Nicotine or Not, E- Cigarettes Damage Airway Cells

A study conducted by researchers at U.S. respiratory hospital, National Jewish Health, showed it takes 10 minutes for e-cigarette liquid vapor to affect human airway (epithelial) cells, posing a higher risk of respiratory viral infections regardless whether the vapor contained nicotine. E-cigarette use has increased 620 percent since 2010, but the science of its impact has not been able to keep up with this surge. According to the study, the marked increase in e-cigarette use is particularly troubling because many users assume that the product is safer than tobacco cigarettes.

The Study

Researchers placed epithelial cells in a sterile container of a machine at one end, and attached an electronic cigarette at the other end. The machine applied suction to the e-cigarette to simulate human use. The vapors produced by that suction traveled through tubes to the container holding the human cells, and once there, the vapors triggered an immune response from the cells almost immediately, as the cells produced a significant increase in the level of IL-6 protein.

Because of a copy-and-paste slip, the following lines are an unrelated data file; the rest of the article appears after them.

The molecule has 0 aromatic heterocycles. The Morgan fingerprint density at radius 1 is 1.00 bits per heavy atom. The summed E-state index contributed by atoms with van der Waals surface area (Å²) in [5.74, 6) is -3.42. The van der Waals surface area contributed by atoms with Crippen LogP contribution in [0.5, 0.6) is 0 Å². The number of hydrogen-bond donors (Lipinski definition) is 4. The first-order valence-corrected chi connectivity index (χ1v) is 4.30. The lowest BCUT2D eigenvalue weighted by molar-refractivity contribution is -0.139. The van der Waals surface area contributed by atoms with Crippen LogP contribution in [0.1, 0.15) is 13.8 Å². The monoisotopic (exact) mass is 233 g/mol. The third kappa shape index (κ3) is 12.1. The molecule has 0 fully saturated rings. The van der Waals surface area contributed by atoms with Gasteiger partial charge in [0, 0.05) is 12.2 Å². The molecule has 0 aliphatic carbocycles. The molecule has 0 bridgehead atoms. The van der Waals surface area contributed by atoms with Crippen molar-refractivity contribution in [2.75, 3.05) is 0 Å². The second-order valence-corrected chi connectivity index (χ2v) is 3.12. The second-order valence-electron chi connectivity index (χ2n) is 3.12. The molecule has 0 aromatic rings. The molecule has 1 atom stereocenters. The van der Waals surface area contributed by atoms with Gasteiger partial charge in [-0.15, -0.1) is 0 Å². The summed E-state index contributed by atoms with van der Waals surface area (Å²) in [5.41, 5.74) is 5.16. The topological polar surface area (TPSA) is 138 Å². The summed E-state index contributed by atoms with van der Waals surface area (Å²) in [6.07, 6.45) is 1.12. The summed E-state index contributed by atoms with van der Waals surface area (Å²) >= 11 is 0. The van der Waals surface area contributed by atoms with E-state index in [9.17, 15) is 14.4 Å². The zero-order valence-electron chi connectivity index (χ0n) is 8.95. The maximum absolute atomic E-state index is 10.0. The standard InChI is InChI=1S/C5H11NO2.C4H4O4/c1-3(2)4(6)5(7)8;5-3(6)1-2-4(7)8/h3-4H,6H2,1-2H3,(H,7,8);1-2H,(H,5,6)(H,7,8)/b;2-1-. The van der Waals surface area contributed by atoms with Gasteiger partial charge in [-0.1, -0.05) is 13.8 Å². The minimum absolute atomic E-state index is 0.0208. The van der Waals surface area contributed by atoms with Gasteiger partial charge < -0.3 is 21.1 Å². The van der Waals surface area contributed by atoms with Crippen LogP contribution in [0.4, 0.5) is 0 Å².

“The epithelial cells were damaged after only a few minutes of exposure and the immune response lasted up to 48 hours. That indicates to us that these cells responded quickly to the presence of e-cigarette liquid or vapors by producing IL-6 protein, which contributes to the lung inflammation and injury,” said Hong Wei Chu, M.D.

The Problem

E-cigarettes are not regulated, and there are no standards to control how much nicotine or other chemicals they contain. Some have maintained that the products are marketed toward the younger population as many are flavored in a way that appeals to kids and teenagers. In a recent press release regarding the Centers for Disease Control and Prevention’s (CDC) 2012 “Tips from Former Smokers” campaign, CDC Director Tom Frieden, M.D., M.P.H., has said, “Smoking-related disease costs this nation more than $289 billion a year” in health care costs.